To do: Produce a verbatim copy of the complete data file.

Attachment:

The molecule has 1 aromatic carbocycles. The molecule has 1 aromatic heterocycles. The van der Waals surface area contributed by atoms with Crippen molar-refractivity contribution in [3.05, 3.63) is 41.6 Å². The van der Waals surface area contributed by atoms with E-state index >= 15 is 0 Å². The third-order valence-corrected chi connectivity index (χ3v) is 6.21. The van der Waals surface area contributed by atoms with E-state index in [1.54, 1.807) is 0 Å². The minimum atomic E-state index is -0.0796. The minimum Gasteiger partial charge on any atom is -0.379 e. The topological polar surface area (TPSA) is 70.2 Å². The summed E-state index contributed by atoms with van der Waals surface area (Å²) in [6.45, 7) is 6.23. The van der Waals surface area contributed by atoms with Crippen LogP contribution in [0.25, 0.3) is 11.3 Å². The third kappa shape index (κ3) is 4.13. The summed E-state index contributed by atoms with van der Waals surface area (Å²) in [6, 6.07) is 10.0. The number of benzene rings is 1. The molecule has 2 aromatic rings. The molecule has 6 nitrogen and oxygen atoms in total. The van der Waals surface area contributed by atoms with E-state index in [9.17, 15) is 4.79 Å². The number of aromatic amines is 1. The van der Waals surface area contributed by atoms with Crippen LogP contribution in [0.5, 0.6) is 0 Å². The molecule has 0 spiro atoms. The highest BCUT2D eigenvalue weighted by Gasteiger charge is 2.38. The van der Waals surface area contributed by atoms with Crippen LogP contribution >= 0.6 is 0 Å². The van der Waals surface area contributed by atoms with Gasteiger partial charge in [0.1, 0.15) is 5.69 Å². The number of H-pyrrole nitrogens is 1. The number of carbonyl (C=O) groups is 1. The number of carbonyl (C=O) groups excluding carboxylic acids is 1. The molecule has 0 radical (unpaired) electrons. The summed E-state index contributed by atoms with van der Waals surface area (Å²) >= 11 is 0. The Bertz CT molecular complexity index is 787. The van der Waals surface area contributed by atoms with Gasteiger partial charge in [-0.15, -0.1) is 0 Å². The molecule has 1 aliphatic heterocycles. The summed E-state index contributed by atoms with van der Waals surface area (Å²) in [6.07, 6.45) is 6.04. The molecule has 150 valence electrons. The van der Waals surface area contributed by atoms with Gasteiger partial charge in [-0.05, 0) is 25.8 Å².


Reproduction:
The molecule has 1 aromatic carbocycles. The molecule has 1 aromatic heterocycles. The van der Waals surface area contributed by atoms with Crippen molar-refractivity contribution in [3.05, 3.63) is 41.6 Å². The van der Waals surface area contributed by atoms with E-state index >= 15 is 0 Å². The third-order valence-corrected chi connectivity index (χ3v) is 6.21. The van der Waals surface area contributed by atoms with E-state index in [1.54, 1.807) is 0 Å². The minimum atomic E-state index is -0.0796. The minimum Gasteiger partial charge on any atom is -0.379 e. The topological polar surface area (TPSA) is 70.2 Å². The summed E-state index contributed by atoms with van der Waals surface area (Å²) in [6.45, 7) is 6.23. The van der Waals surface area contributed by atoms with Crippen LogP contribution in [0.25, 0.3) is 11.3 Å². The third kappa shape index (κ3) is 4.13. The summed E-state index contributed by atoms with van der Waals surface area (Å²) in [6, 6.07) is 10.0. The number of benzene rings is 1. The molecule has 2 aromatic rings. The molecule has 6 nitrogen and oxygen atoms in total. The van der Waals surface area contributed by atoms with E-state index in [9.17, 15) is 4.79 Å². The number of aromatic amines is 1. The van der Waals surface area contributed by atoms with Crippen LogP contribution in [0.5, 0.6) is 0 Å². The molecule has 0 spiro atoms. The highest BCUT2D eigenvalue weighted by Gasteiger charge is 2.38. The van der Waals surface area contributed by atoms with Crippen LogP contribution >= 0.6 is 0 Å². The van der Waals surface area contributed by atoms with Gasteiger partial charge in [0.1, 0.15) is 5.69 Å². The number of H-pyrrole nitrogens is 1. The number of carbonyl (C=O) groups is 1. The number of carbonyl (C=O) groups excluding carboxylic acids is 1. The molecule has 0 radical (unpaired) electrons. The summed E-state index contributed by atoms with van der Waals surface area (Å²) >= 11 is 0. The Bertz CT molecular complexity index is 787. The van der Waals surface area contributed by atoms with Gasteiger partial charge in [-0.15, -0.1) is 0 Å². The molecule has 1 aliphatic heterocycles. The summed E-state index contributed by atoms with van der Waals surface area (Å²) in [6.07, 6.45) is 6.04. The molecule has 150 valence electrons. The van der Waals surface area contributed by atoms with Gasteiger partial charge in [-0.05, 0) is 25.8 Å².